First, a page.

Science and TechClimate Change


Neil deGrasse Tyson On Climate Change's 'New Normal'

We sat down with astrophysicist Neil deGrasse Tyson to discuss climate change and global security in a world working to reduce carbon emissions.
Posted at 2:00 PM, Oct 12, 2018

recent report from the U.N.'s Intergovernmental Panel on Climate Change reads more like a warning: Dramatically reduce CO2 emissions by 2030 or face dire consequences.

The report essentially moves up the timeline for when we could see "more extreme weather" and "rising sea levels." That's without making "unprecedented changes" to the world's energy and agriculture practices.

But according to the report — and astrophysicist Neil deGrasse Tyson — it's not too late.

NDT: "There's some people that say, 'Well, nothing we can do about it…'"

CB: "Is that the case? I mean, for the layperson … OK, well, there you go."

We spoke to Tyson about climate change and global security in a world working to reduce carbon emissions.

CB: "For people who are, you know, coming to grips with that and knowing what this U.N. report says about us having until 2030 really to dramatically shift our behavior, I mean, what is it that we, you know, we should be doing from from your standpoint, from an astrophysicist's standpoint?"

NDT: "I don't tell people what to do. What I say is, I give the causes and effects of what you do or do not do. And then I walk away. I'm not here to debate you, OK?"

CB: "Debate somebody else. Debate ya momma." 

NDT: "Debate the person on the street talking to themselves. I'm not here to debate. I'm here to offer you information."

NDT: "When carbon dioxide goes into the atmosphere, whatever's going on in the atmosphere, it achieves a kind of equilibrium with the oceans. The oceans are always churning. That's why the fish can breathe oxygen — because oxygen is churning at the boundary between an ocean and the air. That's why your fish tank has bubbles bubbling through it. If that bubble machine stops — we all saw 'Finding Nemo.' What happens? It gets ugly."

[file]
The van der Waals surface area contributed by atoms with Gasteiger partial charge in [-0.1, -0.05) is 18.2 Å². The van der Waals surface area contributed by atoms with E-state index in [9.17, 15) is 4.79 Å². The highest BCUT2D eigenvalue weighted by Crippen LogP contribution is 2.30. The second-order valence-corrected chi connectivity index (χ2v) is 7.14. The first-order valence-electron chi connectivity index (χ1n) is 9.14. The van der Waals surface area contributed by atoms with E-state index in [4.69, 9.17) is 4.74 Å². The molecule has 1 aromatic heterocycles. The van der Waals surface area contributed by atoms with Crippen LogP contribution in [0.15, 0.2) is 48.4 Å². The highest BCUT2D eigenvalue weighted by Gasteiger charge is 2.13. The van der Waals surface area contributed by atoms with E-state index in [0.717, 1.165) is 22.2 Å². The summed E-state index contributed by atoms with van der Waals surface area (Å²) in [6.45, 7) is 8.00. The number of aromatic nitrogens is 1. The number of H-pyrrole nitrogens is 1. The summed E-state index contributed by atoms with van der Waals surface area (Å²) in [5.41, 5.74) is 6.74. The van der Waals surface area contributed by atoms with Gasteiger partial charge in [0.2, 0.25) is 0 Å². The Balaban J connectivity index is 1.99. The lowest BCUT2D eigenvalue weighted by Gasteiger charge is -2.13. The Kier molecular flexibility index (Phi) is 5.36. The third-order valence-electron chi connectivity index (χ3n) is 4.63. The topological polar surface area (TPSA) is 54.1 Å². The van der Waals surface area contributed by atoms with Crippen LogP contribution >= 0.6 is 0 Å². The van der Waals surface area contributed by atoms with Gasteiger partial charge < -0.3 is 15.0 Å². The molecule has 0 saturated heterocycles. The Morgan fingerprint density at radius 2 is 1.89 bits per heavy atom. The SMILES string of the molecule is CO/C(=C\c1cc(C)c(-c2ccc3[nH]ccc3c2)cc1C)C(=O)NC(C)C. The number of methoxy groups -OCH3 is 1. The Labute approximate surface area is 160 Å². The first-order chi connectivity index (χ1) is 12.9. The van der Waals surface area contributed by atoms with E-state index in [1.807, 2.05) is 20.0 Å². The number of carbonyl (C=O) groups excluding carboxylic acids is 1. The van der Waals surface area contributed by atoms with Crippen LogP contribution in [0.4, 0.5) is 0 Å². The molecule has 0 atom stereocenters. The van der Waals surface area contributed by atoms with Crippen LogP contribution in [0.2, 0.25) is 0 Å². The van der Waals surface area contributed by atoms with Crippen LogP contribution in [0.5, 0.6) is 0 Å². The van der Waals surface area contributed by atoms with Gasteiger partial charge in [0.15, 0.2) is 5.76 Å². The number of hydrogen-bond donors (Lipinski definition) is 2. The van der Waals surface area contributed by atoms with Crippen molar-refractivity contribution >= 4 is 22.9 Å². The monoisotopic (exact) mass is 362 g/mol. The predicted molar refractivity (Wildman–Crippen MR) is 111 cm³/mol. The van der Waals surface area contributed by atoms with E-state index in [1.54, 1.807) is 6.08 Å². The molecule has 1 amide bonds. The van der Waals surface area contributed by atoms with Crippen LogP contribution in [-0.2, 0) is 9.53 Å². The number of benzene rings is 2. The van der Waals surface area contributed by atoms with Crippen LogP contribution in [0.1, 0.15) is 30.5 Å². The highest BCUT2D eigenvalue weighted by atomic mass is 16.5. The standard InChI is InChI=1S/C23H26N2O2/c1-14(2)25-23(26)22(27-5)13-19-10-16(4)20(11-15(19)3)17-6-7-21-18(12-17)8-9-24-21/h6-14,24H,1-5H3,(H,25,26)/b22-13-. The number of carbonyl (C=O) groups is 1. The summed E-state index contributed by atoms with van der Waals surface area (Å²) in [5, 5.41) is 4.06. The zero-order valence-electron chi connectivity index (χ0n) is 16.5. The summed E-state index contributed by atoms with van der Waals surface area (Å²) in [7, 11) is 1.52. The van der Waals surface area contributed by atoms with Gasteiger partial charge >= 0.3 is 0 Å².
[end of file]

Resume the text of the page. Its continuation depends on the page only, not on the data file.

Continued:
NDT: "What happens is carbon dioxide in the atmosphere enters the ocean. The ocean has an uptake of these gases. And so it stays at sort of surface equilibrium. You add more carbon dioxide to the air, some gets absorbed so that they stay in equilibrium."

NDT: "If we stop all carbon dioxide production today, and the carbon dioxide begins to ebb from the atmosphere, then that will draw carbon dioxide back out of the ocean that had been dissolved over the previous years. So there will be a time delay of when you stop versus when the total carbon dioxide levels will systematically drop."

That time delay is mentioned in the U.N.'s report — by 2030, we would want to be well on our way away from carbon emissions. This would get us to "net zero" around 2050, meaning no additional greenhouse gases going into the atmosphere. But without changes to reduce emissions, Tyson says it's clear what comes next. 

NDT: "Storms, the swells for storms, that's the first indication of the change in water levels."

NDT: "It will transform civilization as we know it. ... You know who is paying attention? The military, because if you displace entire peoples from their towns — there are islands in the South Pacific where the average elevation of the island is a few feet above sea level, so you lose these islands, and then you have a refugee problem. And this destabilizes regions, as we've known and has been demonstrated ever since the history of war and refugees. It becomes a security issue ... and the military knows it. It's also a financial issue."

NDT: "So if we do nothing, sea levels rise, energy gets pumped into the oceans that pumps energy into the atmosphere, the extremes of weather become more significant, and it'll become the new normal."